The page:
Iqbal gives us enough arsenal against colonialism but we are hardly capable to use those arms. He requires becoming Aarifi Khudi and “Razi Kun Fakan.”. And here we can question identification of colonialism with Western domination. Western domination is Islamic domination in disguise, Iqbal would dare to say. Let us note with Hamid Dabashi in Resisting the Empire that East and West as identifiable structures of a binary are already gone (“Mashriq Sae Na Maghrib Sae Hazr Ker” “Daleeli Kem Nazri Qisayi Qadeem-O-Jadeed.”) We have now a world which is more Chinese (Eastern) than American, which has the likes of Rumi and Ibn Arabi as informal guides for millions of seekers, which seems to have been disenchanted with materialism. Plato and Aristotle, Ghazzali and Hallaj, Soharwardi and Mulla Sadra, Sankara and Nagarjuna, Confucius and Lao Tzu  are again at the focus of attention of academic, spiritual and intellectual elite. More people are now concerned about fighting pernicious influence of Colonialism in loosening of Tradition, forgetfulness of symbolism, disappearance of love from relationships, raping of the environment,  and loss of traditional economies. Colonial attitude is we forget  the dignity due to man by virtue of his being created in divine image – we no longer know why turban is worn and has designated folds. Colonial legacy is so attractive in some of its manifestations that we no longer ask if the given attitude is basically colonial. Bureaucracy and its paraphernalia is colonial. Sir Sir Culture means head and its dignity it owes due to intelligence is no longer there. “Khudi Kae Aarifoo Ka Maqam Hae Badshahi.”  And kings don’t behave like civil servants or their customers in Secretariats/Armies/Media Houses.

      For Iqbal, “Islam is itself destiny and will not suffer destiny.” “There is no life for him who doesn’t adhere to a religion.” Iqbal observed about Bedil that, he, along with Ghalib, taught him “how to remain oriental in spirit and expression after having assimilated foreign ideals of poetry.” I argue that what appears to be alien postmodern orientation of currently dominant cultural formation can be appropriated today with the help of resources provided by Bedil and some other representative figures in sabk-i-hindi tradition including Iqbal. We could have far more meaningful engagement with major modern thinkers - likes of Heidegger, Wittgenstein, Focault, Derrida and Levinas – than is currently the case by focusing particularly on wisdom poetry of likes of Bedil and Iqbal. I argue that, living as we are, willy nilly, in the postmodern world struggling to overcome pervasive condition of nihilism, Bedil’s “romantic”- mystical orientation that echoes great figures in German Romanticism (Holderlin and Rilke) and American Transcendentalism and Blake amongst English Romantics can be appropriated to evolve a more informed and nuanced response to nihilism.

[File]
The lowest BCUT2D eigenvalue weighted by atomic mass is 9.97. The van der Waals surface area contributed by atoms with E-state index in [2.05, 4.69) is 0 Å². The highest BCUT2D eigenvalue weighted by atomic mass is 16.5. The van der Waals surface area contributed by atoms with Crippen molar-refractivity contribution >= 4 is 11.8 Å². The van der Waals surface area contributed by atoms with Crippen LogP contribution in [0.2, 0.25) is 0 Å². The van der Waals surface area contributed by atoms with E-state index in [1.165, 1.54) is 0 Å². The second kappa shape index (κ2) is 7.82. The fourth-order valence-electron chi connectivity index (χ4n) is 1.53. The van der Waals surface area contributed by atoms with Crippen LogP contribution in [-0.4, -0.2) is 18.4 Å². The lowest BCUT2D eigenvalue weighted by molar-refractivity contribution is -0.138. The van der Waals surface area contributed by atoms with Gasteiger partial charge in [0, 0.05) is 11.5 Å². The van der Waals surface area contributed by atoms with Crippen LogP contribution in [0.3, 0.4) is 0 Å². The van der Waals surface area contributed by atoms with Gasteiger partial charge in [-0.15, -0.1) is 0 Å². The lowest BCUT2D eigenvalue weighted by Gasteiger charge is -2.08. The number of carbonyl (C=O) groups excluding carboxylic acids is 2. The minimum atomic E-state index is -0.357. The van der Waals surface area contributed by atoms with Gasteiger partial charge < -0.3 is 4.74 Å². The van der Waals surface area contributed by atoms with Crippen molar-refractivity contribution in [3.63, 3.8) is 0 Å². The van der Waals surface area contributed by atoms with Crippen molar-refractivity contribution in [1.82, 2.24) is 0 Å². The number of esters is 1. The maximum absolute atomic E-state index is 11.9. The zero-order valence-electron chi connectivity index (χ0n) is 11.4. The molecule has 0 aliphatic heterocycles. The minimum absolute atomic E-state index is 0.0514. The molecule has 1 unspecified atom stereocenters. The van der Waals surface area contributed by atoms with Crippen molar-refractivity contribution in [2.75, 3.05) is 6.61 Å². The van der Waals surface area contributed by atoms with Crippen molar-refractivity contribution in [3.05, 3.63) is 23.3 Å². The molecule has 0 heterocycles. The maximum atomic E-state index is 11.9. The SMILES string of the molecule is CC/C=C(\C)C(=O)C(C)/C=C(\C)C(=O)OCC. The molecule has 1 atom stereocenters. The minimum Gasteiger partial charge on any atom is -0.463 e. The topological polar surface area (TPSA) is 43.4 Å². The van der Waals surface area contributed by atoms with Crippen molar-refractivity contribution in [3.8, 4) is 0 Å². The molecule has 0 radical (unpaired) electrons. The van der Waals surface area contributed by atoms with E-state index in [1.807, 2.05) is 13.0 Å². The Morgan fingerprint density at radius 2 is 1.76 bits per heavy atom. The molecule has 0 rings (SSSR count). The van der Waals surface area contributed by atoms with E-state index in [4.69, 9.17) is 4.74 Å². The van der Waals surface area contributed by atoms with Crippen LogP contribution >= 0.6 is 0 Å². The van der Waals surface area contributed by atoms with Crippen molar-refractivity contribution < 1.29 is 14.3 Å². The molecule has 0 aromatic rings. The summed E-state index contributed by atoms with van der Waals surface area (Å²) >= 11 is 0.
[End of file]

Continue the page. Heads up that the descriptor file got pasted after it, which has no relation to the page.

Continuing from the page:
I am pleading for taking Iqbal and his contemporary Heidegger who outlived him by half a century seriously to help evolve a more comprehensive response to nihilism. It is no longer the problem of cross and crescent or even atheism and theism or usual binary of transcendence vs. immanence that man is asked to address. The question is of certain withdrawal of Being/Sacred to which not only Heidegger but even Schuon testify due to movement of history  or what is implied in doctrine of cycles or what our theology deals under the heading of end of times ordeal forcing “Descent into Hell” of which theologians such as Altizer talk about. Our saviours today are, according to many moderns including some theologians like Altizer, sage writers. If art has partially substituted religion in the modern world, and there are great difficulties with saving people with traditionally received idiom of religious narratives, the poets like Holderlin and Iqbal have much to help saving many of the stranded people in the post-theological and post-secular world.

      Iqbal has been accused of complicity with colonial values for choosing Western style in appearance, in rearing his children, in his failure to practise Islam’s form in the standard or orthodox sense. Here I need to clarify that Iqbal has provided enough hints to meet these accusations in his Reconstruction and poetry. He had some reservations on classical compendiums of fiqh. I feel he would have supported much of the work of Ghamidi in the field of jurisprudence though not on Sufism and metaphysics. He would also support most reformist agendas that Muslim feminists and more traditionally rooted modern scholars like Fazlur Rahman have proposed.

     Qalander Iqbal is too sublime a station to be appreciated by most mainstream Ulema and Fuqaha.  Sages are not to be judged in terms we find in fiqh and theology manuals as the author of Abaqat grants. One needs to be something (rather than merely see something from an academic viewpoint), to get an idea about grandeur of that which made Iqbal, Iqbal. He was probably one and only Ali Gunaeh as Shariati observed, one “genius” or better Danayi Raaz for a century who seems to have been patronized by the King himself. If one wants to appreciate the station of Iqbal consider reading opening Ghazals of Bal-i Jibriel and closing lines of Javid Nama. Reading Iqbal one reads much of the best in Islamic tradition to which Sufis, philosophers, poets and best minds in other streams from theology to jurisprudence to philosophy of history have contributed.